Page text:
Mild elevation of prolactin is seen in hypothyroidism due to the stimulatory effect of thyrotropin-releasing hormone
on prolactin release.
The elevated concentration of PRL may be resulted from a compensatory increase of thyrotropin-releasing hormone
(TRH) in response to thyroid function failure in SCH.23 It is well-known that PRL has important roles in modulating hypothalamic-pituitary-gonad axis function, and GnRH pulsatility.8,24 The remarkable PRL elevation has been demonstrated to adversely affect sexual activity and leads to impaired libido, and erectile dysfunction.25 Hence the relative PRL increase accompanied with TSH elevation in SCH patients may be another factor to affect erectile function, however this observation need to be studied further to confirm this observation.
Various etiological mechanisms such as autoimmune vasculitis, auto anti bodies directed against brainthyroid antigens, encephalomyelitis-associated demyelination, global cerebral hypo perfusion, a direct toxic effect of thyrotropin-releasing hormone
, and neuronal dysfunction due to brain edema have been presented as the underlying pathogenesis of HE6.
In chickens, the somatotropic axis is regulated by GHRH, thyrotropin-releasing hormone
(TRH), and somatostatin by the secretion of the growth hormone (GH) .
TSH is again regulated by the thyrotropin-releasing hormone
(TRH), which is produced from the hypothalamus .
Primary hypothyroidism leads to increased thyrotropin-releasing hormone
(TRH) release from hypothalamus, which has a physiologic trophic effect on thyrotrophs and lactotrophs resulting in increased TSH and prolactin levels, respectively (3,5).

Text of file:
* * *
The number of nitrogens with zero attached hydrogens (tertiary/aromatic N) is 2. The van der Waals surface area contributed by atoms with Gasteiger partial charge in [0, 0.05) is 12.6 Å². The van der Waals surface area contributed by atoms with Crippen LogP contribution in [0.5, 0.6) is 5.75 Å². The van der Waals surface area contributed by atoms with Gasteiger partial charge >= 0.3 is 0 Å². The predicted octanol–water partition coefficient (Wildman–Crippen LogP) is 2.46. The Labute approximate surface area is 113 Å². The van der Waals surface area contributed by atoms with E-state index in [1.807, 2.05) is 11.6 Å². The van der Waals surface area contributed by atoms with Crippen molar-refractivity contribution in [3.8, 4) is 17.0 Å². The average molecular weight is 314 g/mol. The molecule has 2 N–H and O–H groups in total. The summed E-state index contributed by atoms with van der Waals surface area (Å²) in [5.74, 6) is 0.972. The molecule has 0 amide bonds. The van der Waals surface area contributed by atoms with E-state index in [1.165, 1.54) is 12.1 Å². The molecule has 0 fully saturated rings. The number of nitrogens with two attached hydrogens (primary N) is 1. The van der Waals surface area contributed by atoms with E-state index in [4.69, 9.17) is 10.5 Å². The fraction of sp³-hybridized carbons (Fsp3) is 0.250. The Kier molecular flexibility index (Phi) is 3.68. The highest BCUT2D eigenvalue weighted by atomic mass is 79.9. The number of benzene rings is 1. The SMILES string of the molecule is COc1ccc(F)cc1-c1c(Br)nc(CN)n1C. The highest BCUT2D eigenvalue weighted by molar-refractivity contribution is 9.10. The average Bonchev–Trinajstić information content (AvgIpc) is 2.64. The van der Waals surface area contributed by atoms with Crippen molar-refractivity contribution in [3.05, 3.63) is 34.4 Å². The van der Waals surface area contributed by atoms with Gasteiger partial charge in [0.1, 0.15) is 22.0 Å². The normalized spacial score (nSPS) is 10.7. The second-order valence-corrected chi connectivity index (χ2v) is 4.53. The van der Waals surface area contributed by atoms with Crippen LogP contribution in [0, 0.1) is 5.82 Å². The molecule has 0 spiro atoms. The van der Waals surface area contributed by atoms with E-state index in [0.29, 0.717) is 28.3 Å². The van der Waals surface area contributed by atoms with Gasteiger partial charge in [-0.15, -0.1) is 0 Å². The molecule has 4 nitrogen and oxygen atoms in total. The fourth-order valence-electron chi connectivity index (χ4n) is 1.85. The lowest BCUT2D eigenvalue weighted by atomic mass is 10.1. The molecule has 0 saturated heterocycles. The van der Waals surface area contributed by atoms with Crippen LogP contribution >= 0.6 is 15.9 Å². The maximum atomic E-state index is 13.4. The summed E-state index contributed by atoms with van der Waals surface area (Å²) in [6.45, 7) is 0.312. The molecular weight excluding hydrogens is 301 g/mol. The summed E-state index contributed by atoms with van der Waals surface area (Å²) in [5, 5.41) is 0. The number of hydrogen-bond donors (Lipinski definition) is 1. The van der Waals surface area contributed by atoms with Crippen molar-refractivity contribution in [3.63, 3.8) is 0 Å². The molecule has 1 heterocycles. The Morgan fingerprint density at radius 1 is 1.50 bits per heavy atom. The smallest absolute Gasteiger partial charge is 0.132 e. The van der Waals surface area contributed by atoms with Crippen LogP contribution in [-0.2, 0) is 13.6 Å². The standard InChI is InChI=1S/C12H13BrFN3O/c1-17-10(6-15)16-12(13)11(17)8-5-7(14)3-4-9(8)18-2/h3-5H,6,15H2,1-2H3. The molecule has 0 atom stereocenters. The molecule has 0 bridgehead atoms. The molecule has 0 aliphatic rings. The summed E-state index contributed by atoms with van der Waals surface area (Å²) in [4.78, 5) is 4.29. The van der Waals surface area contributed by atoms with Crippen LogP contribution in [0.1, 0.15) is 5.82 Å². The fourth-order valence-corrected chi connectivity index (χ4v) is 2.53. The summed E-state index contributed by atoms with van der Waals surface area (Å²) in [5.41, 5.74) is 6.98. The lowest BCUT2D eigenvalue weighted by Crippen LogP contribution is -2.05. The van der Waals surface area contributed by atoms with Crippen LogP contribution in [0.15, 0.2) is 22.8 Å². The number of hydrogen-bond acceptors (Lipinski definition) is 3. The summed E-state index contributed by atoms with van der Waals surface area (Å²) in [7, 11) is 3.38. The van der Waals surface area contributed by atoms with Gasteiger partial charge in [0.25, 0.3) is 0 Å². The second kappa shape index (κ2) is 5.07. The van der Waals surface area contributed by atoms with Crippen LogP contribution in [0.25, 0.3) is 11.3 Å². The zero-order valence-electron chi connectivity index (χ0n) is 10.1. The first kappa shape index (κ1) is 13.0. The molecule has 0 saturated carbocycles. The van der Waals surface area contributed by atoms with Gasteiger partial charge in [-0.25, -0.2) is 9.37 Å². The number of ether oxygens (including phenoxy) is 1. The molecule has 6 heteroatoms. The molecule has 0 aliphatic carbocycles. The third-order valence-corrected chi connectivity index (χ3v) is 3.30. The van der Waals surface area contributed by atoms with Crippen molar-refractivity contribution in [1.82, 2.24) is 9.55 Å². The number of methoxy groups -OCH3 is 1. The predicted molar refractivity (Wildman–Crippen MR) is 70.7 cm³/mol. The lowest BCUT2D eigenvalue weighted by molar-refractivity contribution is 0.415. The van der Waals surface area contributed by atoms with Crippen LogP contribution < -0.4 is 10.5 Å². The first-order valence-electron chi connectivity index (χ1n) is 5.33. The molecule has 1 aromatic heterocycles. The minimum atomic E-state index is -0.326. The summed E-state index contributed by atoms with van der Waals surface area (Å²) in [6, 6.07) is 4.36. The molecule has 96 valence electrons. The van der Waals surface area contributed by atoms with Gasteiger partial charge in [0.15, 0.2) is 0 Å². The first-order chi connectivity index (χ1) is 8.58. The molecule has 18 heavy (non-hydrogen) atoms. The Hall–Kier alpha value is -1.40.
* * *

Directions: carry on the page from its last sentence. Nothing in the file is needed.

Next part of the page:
Effects of thyrotropin-releasing hormone
on the sleep EEG and nocturnal hormone secretion in male volunteers.
(TRH) and gonadotropin-releasing hormone (GnRH) provocation tests were administered in patients who lived up to day 4, in order to evaluate the HPG axis on the 4th day.
Neurons within the hypothalamus produce and secrete releasing hormones, such as corticotropin-releasing factor (CRF), luteinizing hormone--releasing hormone (LHRH), thyrotropin-releasing hormone
(TRH), and growth hormone--releasing hormone (GRH), as well as inhibiting hormones, such as somatostatin and dopamine, directly into the blood vessel connecting the hypothalamus with the pituitary gland (i.e., the hypothalamic--hypophyseal portal vein).
Secretion of thyrotropin-releasing hormone
(TRH) by the hypothalamus controls the release of thyroid-stimulating hormone (TSH) by the pituitary gland, which controls the release of [T.sub.3] and [T.sub.4] from the thyroid.
The hypothalamic thyrotropin-releasing hormone
(TRH) receptor induces the hypophysis production of the thyroid-stimulating hormone (TSH), which, in turn, stimulates the synthesis and secretion of the THs, as illustrated in Fig.
Effect of feeding thyrotropin-releasing hormone
to lactating sows.